"My life with Gaddafi family" (Eng. and sub. in all languages)

Uploaded by LiceSaPoternice on 02.01.2012

The Challenges of Truth author: Milovan Drecun
Son of the desert Muammar al Gaddafi
Muammar Muhammad Abu Minyar al-Gaddafi
was Libyan leader since 1969 to 2011.
In early 1960-ies he finished officers school in the UK
and formed the Free Officers Movement.
Together with this organization, in 1969 he overthrew King Idris in a coup,
and then established military dictatorship and seized power in the country.
Instead of kingdom, he formed a socialist state,
although his social state model was quite different
from the models previously known.
The country got a new name - Socialist People's Libyan Arab Jamahiriya.
He established a political system of people's congresses and people's committees,
as a form of direct democracy, without parlametarism.
In 1976 he published the Green Book in which he set his political goals.
Gaddafi strongly advocated the unity of Arab countries.
In more recent years he was trying to strengthen and speed up
the unification of African countries.
At his insistence the African Union was founded;
it was declared a successor to the Organization of African Unity,
and, modeled on EU, it was supposed to become an integral economic region in Africa.
In early 2011, after the war broke out in Libya, one of the rebels' major demands was
that he step down from power and leave the country.
On June 27th, the ICC in Hague issued an arrest warrant for Gaddafi,
for allegedly commited crimes against humanity,
which was rejected by the AU.
Muammar al-Gaddafi was brutally killed on October 20 2011 in his hometown of Sirte.
The UN organization officially requested an investigation into his death,
suspecting that the war crime was committed.
In late June 2011, about the same time
my visit to Libya was about to end, one man was also leaving the country -
- a man who was Gaddafi's personal cook for 20 years.
When did you first meet Gaddafi?
I went to Libya on January 13th 1990.
The first contact was in the 6th month...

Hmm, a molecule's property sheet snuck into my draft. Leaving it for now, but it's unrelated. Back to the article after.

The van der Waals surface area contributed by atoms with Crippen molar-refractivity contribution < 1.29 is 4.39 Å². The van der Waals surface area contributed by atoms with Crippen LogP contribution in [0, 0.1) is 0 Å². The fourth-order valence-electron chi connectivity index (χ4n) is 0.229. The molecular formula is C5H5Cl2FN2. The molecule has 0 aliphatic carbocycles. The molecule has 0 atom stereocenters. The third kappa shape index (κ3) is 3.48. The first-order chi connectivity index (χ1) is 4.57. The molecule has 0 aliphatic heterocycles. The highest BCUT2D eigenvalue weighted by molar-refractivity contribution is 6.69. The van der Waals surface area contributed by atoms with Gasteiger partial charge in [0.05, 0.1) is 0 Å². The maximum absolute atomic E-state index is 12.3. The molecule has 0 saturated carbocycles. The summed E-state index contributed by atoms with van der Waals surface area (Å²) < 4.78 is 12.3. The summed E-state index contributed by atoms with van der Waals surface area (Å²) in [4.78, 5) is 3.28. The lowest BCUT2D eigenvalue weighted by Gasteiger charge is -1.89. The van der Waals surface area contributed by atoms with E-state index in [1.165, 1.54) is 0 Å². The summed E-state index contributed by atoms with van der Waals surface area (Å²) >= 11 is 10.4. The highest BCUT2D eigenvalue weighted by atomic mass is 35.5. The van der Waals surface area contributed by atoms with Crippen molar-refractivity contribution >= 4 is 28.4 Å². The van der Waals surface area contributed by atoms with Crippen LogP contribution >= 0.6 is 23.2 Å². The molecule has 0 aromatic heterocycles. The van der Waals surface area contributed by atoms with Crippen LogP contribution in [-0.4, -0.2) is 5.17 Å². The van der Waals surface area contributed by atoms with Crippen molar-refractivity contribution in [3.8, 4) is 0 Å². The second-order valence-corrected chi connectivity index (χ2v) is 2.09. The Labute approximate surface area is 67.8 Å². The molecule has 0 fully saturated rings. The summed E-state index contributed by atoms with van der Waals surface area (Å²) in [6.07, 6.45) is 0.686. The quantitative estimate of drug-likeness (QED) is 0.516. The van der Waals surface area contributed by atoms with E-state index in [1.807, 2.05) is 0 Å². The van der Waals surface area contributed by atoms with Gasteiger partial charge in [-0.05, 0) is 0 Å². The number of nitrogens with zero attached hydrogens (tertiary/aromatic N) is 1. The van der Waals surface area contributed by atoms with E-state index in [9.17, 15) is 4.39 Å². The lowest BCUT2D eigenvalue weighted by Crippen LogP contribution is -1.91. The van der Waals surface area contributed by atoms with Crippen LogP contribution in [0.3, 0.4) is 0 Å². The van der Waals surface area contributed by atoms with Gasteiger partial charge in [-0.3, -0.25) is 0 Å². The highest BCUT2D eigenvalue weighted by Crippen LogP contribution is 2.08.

while I was serving breakfast to the children,
he approached me from behind, in the kitchen,
first greeting me with 'Assalamu alaikum'...
I turned around and when I saw him I was scared...
Then he asked: "Kako si?" (this means 'How are you?' in Serbian)
I was puzzled - how come he can speak our language?
That was our first meeting, very exciting and very intense.
The president's favourite dishes were Libyan national ones.
He liked to have "asida" in the morning, it's similar to haste-pudding;
"m'gata'a", similar to spaghetti, but it's home-made and chopped;
"couscous", made with wholemeal flour;
"ruzz m'hubub", he liked it with raisins best;
when he achieved some success, he liked to have "bazeen"...
This is made of lamb, sauce, potatoes, eggs... it's a very delicious food.
He prefered eating from a wooden bowl, I have this cutlery that he used...
When he was visited by state officials, he stressed that
they should be served a food that all his countrymen eat.
He wasn't much demanding.
There were times when there was more food in my frige
than in his residence.
He was modest and always said that the food shouldn't be wasted,
showed how much meat he wanted, and he ate little.
One night, we got watermelons, it wasn't their season yet,
they were brought from Africa, from Ghana, I think,
those were the first watermelons in Libya...
The waiter extracted only the core and threw away the rest.
At that time Gaddafi was about to come check the kitchen,
depot and junk-pile.
Together with the Mrs. and Saif al-Islam, he went to the dumpsite
and saw that the watermelon and bread had been dumped.
He asked that all of that be brought to the kitchen
and told that it was very sad that the food was being dumped.
He said that many people had nothing to eat,
and that it would be better if we gave this to the army than dumping it.
He admired Serbs for the quality of their work,
for their honesty and many other things.
To come and work in his house, without any trials and checks -
this shows his huge trust, and that is really something special.
The meals I was making weren't undergoing any checks,
they were served directly at his table.
There were never any problems in these 20 years.
He trusted us very much.
Gaddafi was quite fond of Yugoslavs and very often showed us that,
and he appreciated us working in his house, so he was always smiling like this.
Is this a sincere smile? - Yes, very sincere smile.
That picture was taken in 1996, when we were coming back from Nigeria,
we stopped in Sabha, where he took a short break,
and then he asked us, his employees, that he take a picture with us.
We took very nice pictures... those are our people working for him.
This photo was taken on Aisha's 18th birthday, this was in Gharghour.
We made some food for that occasion.
How did the ceremony look? It was often talked about luxurious life of Gaddafi...
What did you cook for Aisha's 18th birthday?
There wasn't luxury at all, they were very modest people...
We made nothing special... cold appetizers, hot appetizers and some common desserts.
This was on Aisha's wedding, that was in "mazra",